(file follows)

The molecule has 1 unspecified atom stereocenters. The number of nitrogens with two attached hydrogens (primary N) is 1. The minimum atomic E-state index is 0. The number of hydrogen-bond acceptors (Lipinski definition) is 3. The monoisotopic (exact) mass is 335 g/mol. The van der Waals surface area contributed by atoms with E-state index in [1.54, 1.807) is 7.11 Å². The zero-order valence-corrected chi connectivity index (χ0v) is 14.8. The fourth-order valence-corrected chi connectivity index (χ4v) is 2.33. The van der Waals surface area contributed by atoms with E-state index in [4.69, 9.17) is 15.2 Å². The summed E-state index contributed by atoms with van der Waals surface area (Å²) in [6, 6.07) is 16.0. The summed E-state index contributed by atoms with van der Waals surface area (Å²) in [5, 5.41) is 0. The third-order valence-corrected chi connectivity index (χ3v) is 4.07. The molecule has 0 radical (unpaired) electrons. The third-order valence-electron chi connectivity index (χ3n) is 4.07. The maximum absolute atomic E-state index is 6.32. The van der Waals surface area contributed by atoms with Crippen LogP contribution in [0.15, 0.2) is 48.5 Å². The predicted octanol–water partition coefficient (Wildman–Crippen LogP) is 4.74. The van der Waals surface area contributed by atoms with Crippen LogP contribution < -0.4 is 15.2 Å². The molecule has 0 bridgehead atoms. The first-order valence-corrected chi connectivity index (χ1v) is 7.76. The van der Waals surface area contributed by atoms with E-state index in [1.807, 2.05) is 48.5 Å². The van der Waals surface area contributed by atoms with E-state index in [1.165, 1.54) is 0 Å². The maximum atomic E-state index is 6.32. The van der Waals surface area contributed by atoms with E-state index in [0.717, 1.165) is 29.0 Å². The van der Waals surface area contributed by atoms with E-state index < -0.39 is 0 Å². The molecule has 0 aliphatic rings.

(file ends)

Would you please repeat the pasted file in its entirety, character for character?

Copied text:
The molecule has 1 unspecified atom stereocenters. The number of nitrogens with two attached hydrogens (primary N) is 1. The minimum atomic E-state index is 0. The number of hydrogen-bond acceptors (Lipinski definition) is 3. The monoisotopic (exact) mass is 335 g/mol. The van der Waals surface area contributed by atoms with E-state index in [1.54, 1.807) is 7.11 Å². The zero-order valence-corrected chi connectivity index (χ0v) is 14.8. The fourth-order valence-corrected chi connectivity index (χ4v) is 2.33. The van der Waals surface area contributed by atoms with E-state index in [4.69, 9.17) is 15.2 Å². The summed E-state index contributed by atoms with van der Waals surface area (Å²) in [6, 6.07) is 16.0. The summed E-state index contributed by atoms with van der Waals surface area (Å²) in [5, 5.41) is 0. The third-order valence-corrected chi connectivity index (χ3v) is 4.07. The molecule has 0 radical (unpaired) electrons. The third-order valence-electron chi connectivity index (χ3n) is 4.07. The maximum absolute atomic E-state index is 6.32. The van der Waals surface area contributed by atoms with Crippen LogP contribution in [0.15, 0.2) is 48.5 Å². The predicted octanol–water partition coefficient (Wildman–Crippen LogP) is 4.74. The van der Waals surface area contributed by atoms with Crippen LogP contribution < -0.4 is 15.2 Å². The molecule has 0 bridgehead atoms. The first-order valence-corrected chi connectivity index (χ1v) is 7.76. The van der Waals surface area contributed by atoms with E-state index in [1.807, 2.05) is 48.5 Å². The van der Waals surface area contributed by atoms with E-state index in [1.165, 1.54) is 0 Å². The maximum atomic E-state index is 6.32. The van der Waals surface area contributed by atoms with E-state index in [0.717, 1.165) is 29.0 Å². The van der Waals surface area contributed by atoms with E-state index < -0.39 is 0 Å². The molecule has 0 aliphatic rings.